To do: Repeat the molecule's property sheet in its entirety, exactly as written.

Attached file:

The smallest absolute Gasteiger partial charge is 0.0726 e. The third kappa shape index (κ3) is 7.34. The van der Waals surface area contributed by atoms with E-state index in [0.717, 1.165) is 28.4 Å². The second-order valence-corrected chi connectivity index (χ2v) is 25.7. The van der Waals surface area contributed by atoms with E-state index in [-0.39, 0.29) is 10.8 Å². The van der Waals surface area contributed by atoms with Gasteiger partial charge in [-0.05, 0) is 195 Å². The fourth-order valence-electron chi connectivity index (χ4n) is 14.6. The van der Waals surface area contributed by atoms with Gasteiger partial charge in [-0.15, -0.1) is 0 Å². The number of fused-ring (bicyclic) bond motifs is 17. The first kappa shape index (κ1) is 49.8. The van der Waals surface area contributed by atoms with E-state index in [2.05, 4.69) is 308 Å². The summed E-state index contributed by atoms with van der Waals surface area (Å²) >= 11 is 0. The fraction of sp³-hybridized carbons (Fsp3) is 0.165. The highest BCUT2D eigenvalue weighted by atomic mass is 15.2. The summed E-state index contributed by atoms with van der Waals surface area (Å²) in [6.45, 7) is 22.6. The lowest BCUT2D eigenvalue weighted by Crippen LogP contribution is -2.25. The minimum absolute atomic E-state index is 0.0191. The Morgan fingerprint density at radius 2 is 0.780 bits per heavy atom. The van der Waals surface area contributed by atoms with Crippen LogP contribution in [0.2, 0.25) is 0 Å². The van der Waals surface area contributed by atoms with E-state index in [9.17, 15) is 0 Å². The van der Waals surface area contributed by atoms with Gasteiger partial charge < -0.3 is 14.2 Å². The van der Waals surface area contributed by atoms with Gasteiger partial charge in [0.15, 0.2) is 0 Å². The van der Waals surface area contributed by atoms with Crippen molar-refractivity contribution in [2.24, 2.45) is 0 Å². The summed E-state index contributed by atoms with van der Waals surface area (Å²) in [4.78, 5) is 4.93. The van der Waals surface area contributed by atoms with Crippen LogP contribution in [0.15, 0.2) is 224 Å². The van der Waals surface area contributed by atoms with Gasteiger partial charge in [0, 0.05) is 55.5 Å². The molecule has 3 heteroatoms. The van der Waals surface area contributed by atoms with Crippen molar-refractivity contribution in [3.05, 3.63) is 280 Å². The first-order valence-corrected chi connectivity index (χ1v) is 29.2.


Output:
The smallest absolute Gasteiger partial charge is 0.0726 e. The third kappa shape index (κ3) is 7.34. The van der Waals surface area contributed by atoms with E-state index in [0.717, 1.165) is 28.4 Å². The second-order valence-corrected chi connectivity index (χ2v) is 25.7. The van der Waals surface area contributed by atoms with E-state index in [-0.39, 0.29) is 10.8 Å². The van der Waals surface area contributed by atoms with Gasteiger partial charge in [-0.05, 0) is 195 Å². The fourth-order valence-electron chi connectivity index (χ4n) is 14.6. The van der Waals surface area contributed by atoms with Gasteiger partial charge in [-0.15, -0.1) is 0 Å². The number of fused-ring (bicyclic) bond motifs is 17. The first kappa shape index (κ1) is 49.8. The van der Waals surface area contributed by atoms with E-state index in [2.05, 4.69) is 308 Å². The summed E-state index contributed by atoms with van der Waals surface area (Å²) >= 11 is 0. The fraction of sp³-hybridized carbons (Fsp3) is 0.165. The highest BCUT2D eigenvalue weighted by atomic mass is 15.2. The summed E-state index contributed by atoms with van der Waals surface area (Å²) in [6.45, 7) is 22.6. The lowest BCUT2D eigenvalue weighted by Crippen LogP contribution is -2.25. The minimum absolute atomic E-state index is 0.0191. The Morgan fingerprint density at radius 2 is 0.780 bits per heavy atom. The van der Waals surface area contributed by atoms with Crippen LogP contribution in [0.2, 0.25) is 0 Å². The van der Waals surface area contributed by atoms with E-state index in [9.17, 15) is 0 Å². The van der Waals surface area contributed by atoms with Gasteiger partial charge < -0.3 is 14.2 Å². The van der Waals surface area contributed by atoms with Gasteiger partial charge in [0.15, 0.2) is 0 Å². The van der Waals surface area contributed by atoms with Crippen molar-refractivity contribution in [2.24, 2.45) is 0 Å². The summed E-state index contributed by atoms with van der Waals surface area (Å²) in [4.78, 5) is 4.93. The van der Waals surface area contributed by atoms with Crippen LogP contribution in [0.15, 0.2) is 224 Å². The van der Waals surface area contributed by atoms with Gasteiger partial charge in [0, 0.05) is 55.5 Å². The molecule has 3 heteroatoms. The van der Waals surface area contributed by atoms with Crippen molar-refractivity contribution in [3.05, 3.63) is 280 Å². The first-order valence-corrected chi connectivity index (χ1v) is 29.2.